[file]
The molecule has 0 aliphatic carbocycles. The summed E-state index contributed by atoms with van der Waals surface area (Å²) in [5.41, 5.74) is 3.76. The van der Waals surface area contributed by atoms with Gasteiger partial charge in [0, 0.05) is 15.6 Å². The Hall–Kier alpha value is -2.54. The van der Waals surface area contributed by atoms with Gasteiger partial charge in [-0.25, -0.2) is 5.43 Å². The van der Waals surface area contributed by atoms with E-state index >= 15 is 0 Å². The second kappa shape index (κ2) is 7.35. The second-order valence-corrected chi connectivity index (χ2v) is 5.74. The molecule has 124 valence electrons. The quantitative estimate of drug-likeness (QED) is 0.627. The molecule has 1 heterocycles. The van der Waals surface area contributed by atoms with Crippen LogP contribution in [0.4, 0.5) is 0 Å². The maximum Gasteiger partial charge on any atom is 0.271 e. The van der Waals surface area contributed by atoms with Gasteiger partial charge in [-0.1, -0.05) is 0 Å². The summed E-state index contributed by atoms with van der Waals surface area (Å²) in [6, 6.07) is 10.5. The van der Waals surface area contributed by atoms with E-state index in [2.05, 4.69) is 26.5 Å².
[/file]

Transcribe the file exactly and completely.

The molecule has 0 aliphatic carbocycles. The summed E-state index contributed by atoms with van der Waals surface area (Å²) in [5.41, 5.74) is 3.76. The van der Waals surface area contributed by atoms with Gasteiger partial charge in [0, 0.05) is 15.6 Å². The Hall–Kier alpha value is -2.54. The van der Waals surface area contributed by atoms with Gasteiger partial charge in [-0.25, -0.2) is 5.43 Å². The van der Waals surface area contributed by atoms with E-state index >= 15 is 0 Å². The second kappa shape index (κ2) is 7.35. The second-order valence-corrected chi connectivity index (χ2v) is 5.74. The molecule has 124 valence electrons. The quantitative estimate of drug-likeness (QED) is 0.627. The molecule has 1 heterocycles. The van der Waals surface area contributed by atoms with Crippen LogP contribution in [0.4, 0.5) is 0 Å². The maximum Gasteiger partial charge on any atom is 0.271 e. The van der Waals surface area contributed by atoms with Gasteiger partial charge in [-0.1, -0.05) is 0 Å². The summed E-state index contributed by atoms with van der Waals surface area (Å²) in [6, 6.07) is 10.5. The van der Waals surface area contributed by atoms with E-state index in [2.05, 4.69) is 26.5 Å².